Coffee Shop

that woman is broadcasting her phone call
like a distress signal sent
from the deck of a sinking ship

that man is slurping his soup
like a thirsty retriever before the water bowl
after a full day of fetching frisbees

isn’t it clear that
I’m trying to find the words
that will one day save the world

don’t they understand
that my creative process
requires being around people
without actually being around people


originally published in Praxis Magazine


Rediscovering Adrienne Rich

My niece, a high school senior, recently shared a poem she wrote for an English class assignment modeled after Adrienne Rich, and I was inspired to revisit her work. This one takes my breath away in at least three places. I hope it does something for you.

From an Atlas of the Difficult World

I know you are reading this poem
late, before leaving your office
of the one intense yellow lamp-spot and the darkening window
in the lassitude of a building faded to quiet
long after rush-hour. I know you are reading this poem
standing up in a bookstore far from the ocean
on a grey day of early spring, faint flakes driven
across the plains’ enormous spaces around you.
I know you are reading this poem
in a room where too much has happened for you to bear
where the bedclothes lie in stagnant coils on the bed
and the open valise speaks of flight
but you cannot leave yet. I know you are reading this poem
as the underground train loses momentum and before running
up the stairs
toward a new kind of love
your life has never allowed.
I know you are reading this poem by the light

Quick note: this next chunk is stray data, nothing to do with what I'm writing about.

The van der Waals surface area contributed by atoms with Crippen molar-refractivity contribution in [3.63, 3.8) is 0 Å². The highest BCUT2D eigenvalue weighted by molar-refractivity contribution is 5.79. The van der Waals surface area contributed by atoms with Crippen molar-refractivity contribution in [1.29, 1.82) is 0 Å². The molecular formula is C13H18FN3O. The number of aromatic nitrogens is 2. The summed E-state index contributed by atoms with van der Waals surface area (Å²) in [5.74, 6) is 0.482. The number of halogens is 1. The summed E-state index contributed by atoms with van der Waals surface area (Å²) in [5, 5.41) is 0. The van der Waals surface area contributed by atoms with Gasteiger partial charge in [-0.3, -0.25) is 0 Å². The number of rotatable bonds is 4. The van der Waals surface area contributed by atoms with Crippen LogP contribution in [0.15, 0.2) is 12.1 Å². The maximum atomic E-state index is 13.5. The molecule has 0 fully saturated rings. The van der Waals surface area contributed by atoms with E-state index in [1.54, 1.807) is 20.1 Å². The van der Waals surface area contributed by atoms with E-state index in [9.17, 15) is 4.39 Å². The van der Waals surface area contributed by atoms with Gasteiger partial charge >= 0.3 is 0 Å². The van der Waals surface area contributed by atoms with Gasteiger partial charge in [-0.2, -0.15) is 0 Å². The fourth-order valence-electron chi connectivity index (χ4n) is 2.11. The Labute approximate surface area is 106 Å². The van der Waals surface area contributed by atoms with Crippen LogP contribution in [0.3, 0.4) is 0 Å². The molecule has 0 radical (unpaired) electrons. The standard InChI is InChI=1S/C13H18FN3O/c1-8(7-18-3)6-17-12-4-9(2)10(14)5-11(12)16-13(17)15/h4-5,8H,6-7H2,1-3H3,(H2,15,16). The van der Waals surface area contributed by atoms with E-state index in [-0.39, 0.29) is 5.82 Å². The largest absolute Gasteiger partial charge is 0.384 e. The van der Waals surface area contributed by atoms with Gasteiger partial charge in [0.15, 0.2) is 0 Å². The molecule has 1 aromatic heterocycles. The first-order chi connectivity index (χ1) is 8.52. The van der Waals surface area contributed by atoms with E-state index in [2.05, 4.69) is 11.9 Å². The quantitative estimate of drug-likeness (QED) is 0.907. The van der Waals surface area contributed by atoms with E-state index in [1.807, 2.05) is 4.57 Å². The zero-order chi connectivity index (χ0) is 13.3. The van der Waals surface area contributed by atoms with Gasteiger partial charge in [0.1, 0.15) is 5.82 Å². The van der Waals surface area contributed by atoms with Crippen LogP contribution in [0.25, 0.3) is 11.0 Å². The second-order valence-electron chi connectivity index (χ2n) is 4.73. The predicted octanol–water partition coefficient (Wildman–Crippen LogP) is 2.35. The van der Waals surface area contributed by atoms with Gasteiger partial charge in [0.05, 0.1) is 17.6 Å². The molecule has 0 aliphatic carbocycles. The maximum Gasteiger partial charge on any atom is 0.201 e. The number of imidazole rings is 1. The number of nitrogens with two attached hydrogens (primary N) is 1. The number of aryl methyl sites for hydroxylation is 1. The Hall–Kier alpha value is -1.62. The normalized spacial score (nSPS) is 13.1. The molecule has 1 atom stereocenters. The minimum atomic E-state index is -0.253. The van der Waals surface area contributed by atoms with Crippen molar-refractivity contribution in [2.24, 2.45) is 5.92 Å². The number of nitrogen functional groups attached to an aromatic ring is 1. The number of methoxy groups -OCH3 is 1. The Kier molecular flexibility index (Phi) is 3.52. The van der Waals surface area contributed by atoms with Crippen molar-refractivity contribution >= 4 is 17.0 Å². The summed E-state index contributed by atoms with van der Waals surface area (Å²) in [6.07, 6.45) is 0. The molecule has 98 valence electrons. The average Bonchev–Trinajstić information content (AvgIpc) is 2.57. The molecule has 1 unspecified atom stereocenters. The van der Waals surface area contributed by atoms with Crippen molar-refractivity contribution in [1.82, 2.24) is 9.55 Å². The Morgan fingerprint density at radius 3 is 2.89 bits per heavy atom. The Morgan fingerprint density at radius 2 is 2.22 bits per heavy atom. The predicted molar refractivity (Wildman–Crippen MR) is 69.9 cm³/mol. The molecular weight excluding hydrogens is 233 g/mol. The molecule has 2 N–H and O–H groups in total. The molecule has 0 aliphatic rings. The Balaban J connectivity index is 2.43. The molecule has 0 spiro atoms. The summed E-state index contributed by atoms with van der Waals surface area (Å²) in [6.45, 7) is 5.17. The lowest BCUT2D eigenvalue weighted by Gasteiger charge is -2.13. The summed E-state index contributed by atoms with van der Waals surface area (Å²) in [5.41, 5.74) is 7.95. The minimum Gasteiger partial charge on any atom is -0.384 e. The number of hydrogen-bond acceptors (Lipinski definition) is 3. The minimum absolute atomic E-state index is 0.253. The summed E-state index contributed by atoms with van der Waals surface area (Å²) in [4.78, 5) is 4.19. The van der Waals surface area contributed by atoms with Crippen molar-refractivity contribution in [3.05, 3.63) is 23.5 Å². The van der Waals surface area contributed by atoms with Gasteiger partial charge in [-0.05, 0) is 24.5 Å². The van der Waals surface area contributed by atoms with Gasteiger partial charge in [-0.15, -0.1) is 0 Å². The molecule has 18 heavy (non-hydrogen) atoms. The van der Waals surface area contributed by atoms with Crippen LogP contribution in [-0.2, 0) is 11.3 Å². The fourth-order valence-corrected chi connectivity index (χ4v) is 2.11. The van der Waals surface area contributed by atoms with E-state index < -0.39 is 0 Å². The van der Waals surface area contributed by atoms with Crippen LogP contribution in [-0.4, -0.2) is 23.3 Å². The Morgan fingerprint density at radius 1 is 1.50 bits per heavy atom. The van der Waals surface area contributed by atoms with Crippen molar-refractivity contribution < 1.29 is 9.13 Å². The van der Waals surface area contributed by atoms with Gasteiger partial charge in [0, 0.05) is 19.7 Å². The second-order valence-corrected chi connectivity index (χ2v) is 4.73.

of the television screen where soundless images jerk and slide
while you wait for the newscast from the intifada.
I know you are reading this poem in a waiting-room
of eyes met and unmeeting, of identity with strangers.
I know you are reading this poem by fluorescent light
in the boredom and fatigue of the young who are counted out,
count themselves out, at too early an age. I know
you are reading this poem through your failing sight, the thick
lens enlarging these letters beyond all meaning yet you read on
because even the alphabet is precious.
I know you are reading this poem as you pace beside the stove
warming milk, a crying child on your shoulder, a book in your
because life is short and you too are thirsty.
I know you are reading this poem which is not in your language
guessing at some words while others keep you reading
and I want to know which words they are.
I know you are reading this poem listening for something, torn
between bitterness and hope
turning back once again to the task you cannot refuse.
I know you are reading this poem because there is nothing else
left to read
there where you have landed, stripped as you are.


dryer vents blanket the air
in a sickly soft sweetness
a cracked coin roll scatters
quarters like scared cats
into the cobwebbed crevices
beneath the vending machines
a rust-pocked metal trash can
overflows coin-op coffee cups
beneath a ceiling mounted tv
shouting the nightly news roundup
of missing persons and murder
smokers huddle on the sidewalk
cigarettes flickering like fireflies
endless earbuds and cell phone scroll
everybody here but nobody really here
little private thrills that build into needs
like cracks in the skin unseen begin to bleed
like caffeine and nicotine igniting in veins
the promise of pleasure, the promise of pain

originally published in Door is a Jar – Winter 2017

Publication Announcement

Excited to have my poem “Laundroland” in the winter issue of Door is a Jar Magazine. Especially cool to appear alongside a longtime favorite poet – Richard Jones.

“What Changes” by Naomi Shihab Nye

My father’s hopes travel with me

years after he died. Someday

we will learn how to live. All of us

surviving without violence

never stop dreaming how to cure it.